A novel about the end of days full of surprising beginnings
The world is living in the shadow of oncoming disaster. An asteroid is set to strike the earth in just one week’s time; catastrophe is unavoidable. The question isn’t how to save the world—the question is, what to do with the time that’s left? Against this stark backdrop, three island teens wrestle with intertwining stories of love, friendship and family—all with the ultimate stakes at hand.
Alexandra Coutts’s TUMBLE & FALL is a powerful story of courage, love, and hope at the end of the world.
One of my most anticipated reads of the year, I was increasingly disappointed when the average rating for Tumble & Fall began dropping lower and lower and lower as its release date neared. Now I can admit that though Alexandra Coutts’ debut was a lyrical and beautiful novel, it was somewhat meaningless, and even now, I have no idea what the whole point of the book was.
Summary: When news reaches the world that a huge asteroid, nicknamed Persephone, is on a collision course set straight for Earth, surprisingly nothing much changes. Nobody goes to work or school, but stays home to spend what’s left of their time with their families, silently preparing for the unavoidable disaster. Sienna is a girl struggling to find herself. Zan is trying to get over the loss of her boyfriend. And Caden is pent-up with anger, and wants nothing more than for his family to be whole again. But will they find what they’re looking for before the world ends?
Tumble & Fall‘s strongest point lay, without a doubt, in Coutts gorgeous writing. Even though the book may have failed in other areas for me, the writing was definitely one that I enjoyed immensely. Read this:
“It’s funny to think about endings now. Now that all there is to do is wait. Now that the real ending is coming, all of the other endings feel like something else completely. All of the goodbyes, and leaving the people she loved. The people she loved leaving her. They felt like endings at the time. But the next day, she had gotten out of bed, and maybe there was a hollow pit where her stomach used to be, maybe she didn’t feel like eating or talking or seeing people for a while, but mostly, things stayed the same.”
To make the experience even more magical, read that passage out in a soft and dramatic voice. BOOM. Beautiful. However, in terms of narration, I found it a little harder to get used to the writing style. The entire book is written in third person present tense, and while I’m used to third person narrations as well as present tense ones, I’m not used to the both of them combined. But it turned out that this style of narration worked really well for the book.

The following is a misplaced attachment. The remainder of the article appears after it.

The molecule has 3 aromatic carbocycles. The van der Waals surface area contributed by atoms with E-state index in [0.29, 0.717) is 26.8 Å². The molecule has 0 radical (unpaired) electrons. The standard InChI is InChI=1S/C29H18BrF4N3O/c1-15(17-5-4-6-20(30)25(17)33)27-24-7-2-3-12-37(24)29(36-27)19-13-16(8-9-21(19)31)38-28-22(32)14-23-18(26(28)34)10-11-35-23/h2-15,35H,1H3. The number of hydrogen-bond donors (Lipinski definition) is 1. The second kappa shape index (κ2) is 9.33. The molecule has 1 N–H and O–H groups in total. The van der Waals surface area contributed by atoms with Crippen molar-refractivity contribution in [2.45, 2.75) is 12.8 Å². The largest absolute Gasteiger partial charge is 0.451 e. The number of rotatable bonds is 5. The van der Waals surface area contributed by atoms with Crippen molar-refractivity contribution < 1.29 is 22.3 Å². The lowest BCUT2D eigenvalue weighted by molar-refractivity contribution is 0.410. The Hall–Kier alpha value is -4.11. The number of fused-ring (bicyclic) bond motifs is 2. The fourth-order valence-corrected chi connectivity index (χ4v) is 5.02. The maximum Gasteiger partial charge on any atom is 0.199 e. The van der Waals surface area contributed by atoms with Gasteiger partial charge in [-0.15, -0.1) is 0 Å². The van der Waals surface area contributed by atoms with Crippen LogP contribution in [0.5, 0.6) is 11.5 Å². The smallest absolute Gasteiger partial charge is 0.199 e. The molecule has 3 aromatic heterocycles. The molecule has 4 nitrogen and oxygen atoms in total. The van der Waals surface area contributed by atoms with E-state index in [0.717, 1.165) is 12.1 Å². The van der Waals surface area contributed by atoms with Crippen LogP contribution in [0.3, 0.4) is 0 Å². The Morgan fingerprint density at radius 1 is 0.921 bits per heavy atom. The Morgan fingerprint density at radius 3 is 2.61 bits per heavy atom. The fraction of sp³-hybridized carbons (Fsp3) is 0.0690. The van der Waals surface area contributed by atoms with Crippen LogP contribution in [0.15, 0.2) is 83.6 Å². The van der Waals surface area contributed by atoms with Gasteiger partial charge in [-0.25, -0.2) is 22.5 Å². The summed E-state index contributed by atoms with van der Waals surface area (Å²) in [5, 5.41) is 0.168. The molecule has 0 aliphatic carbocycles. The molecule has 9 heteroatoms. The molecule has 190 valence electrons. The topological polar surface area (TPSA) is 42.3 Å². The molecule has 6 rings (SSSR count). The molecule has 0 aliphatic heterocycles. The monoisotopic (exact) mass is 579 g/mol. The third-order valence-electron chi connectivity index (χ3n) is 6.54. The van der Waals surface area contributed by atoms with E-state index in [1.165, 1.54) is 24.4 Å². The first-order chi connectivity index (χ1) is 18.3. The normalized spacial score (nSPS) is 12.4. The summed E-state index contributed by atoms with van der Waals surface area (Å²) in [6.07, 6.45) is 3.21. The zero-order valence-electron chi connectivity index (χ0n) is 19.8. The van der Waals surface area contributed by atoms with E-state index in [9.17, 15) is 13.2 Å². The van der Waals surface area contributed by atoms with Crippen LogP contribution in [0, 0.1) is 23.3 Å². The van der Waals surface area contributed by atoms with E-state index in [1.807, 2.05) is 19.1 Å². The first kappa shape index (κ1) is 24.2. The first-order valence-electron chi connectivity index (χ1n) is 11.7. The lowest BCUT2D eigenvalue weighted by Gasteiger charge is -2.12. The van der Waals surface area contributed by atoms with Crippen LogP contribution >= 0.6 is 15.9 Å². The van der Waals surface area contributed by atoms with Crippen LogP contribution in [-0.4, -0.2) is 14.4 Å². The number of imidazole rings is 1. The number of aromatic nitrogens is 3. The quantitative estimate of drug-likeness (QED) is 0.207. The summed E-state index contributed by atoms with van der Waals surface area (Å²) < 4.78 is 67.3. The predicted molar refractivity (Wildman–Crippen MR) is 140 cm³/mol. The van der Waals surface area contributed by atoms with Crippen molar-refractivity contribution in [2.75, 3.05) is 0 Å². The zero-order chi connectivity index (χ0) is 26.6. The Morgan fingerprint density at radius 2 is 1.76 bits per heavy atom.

But that, unfortunately, is where all the good things about Tumble & Fall ends. Maybe it had something to do with my expectations, because what I got was not what I was looking for — and not in a good way. I think I was looking for something more to do with the asteroid, and the fact that Earth is ending in just days, and maybe how these three teenagers the synopsis mentions cope with it, and the things they do about it. What actually went down is the ordinary lives of three somewhat normal teenagers. Don’t get me wrong — I had absolutely nothing against this. I suppose I wanted more. More about Persephone, more about the chaos than of their lives.
That in itself didn’t make the book a less-than-enjoyable read, though. Coutts switches from three perspectives to tell their stories, and truthfully, I felt that that made it all the harder to connect with any of them. If that wasn’t already bad, the fact that Sienna, Zan, and Cadens’ voices all sounded too similar to be distinguishable put the final nail in the coffin. And this book is the kind of story that is very much character-driven, in my opinion, so it came as a huge disappointment when none of the characters particularly stood out to me, turning what could have been a hopeful, depressing, emotional story into something bland, and more often than not, boring.
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Another thing that was possibly more dissatisfying than any of the above was the ending. Maybe I had my priorities wrong, but I’m sure a lot of people going into this book had a similar goal in mind: would Earth get hit by that asteroid? At least, that was what I was looking forward to reading about, so when the ending rolled around in all its open-ended glory (I just ruined it for you, I’m sorry), needless to say, I was angry. I mean, the asteroid and the outcome is one of the aspects of the book too. All the stories revolved around Persephone, somewhat, so I really wished that the author had ended with something definite.
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All in all, while not the worst book in existence, Tumble & Fall was definitely far from perfect. Despite the poor characterization and story-telling, and the disappointing ending though, I did not hate Coutts’ debut. I think the author has much potential — especially with such skilled writing like hers — so I hope to see more improvement from her in the future. Right now, though, if you’re thinking of reading this book, I would suggest borrowing it from the library!
Who is this book for?
Anyone wanting to read this book should go in NOT with science fiction in their minds, but of contemporary. That way I think you’d have much better luck than I did!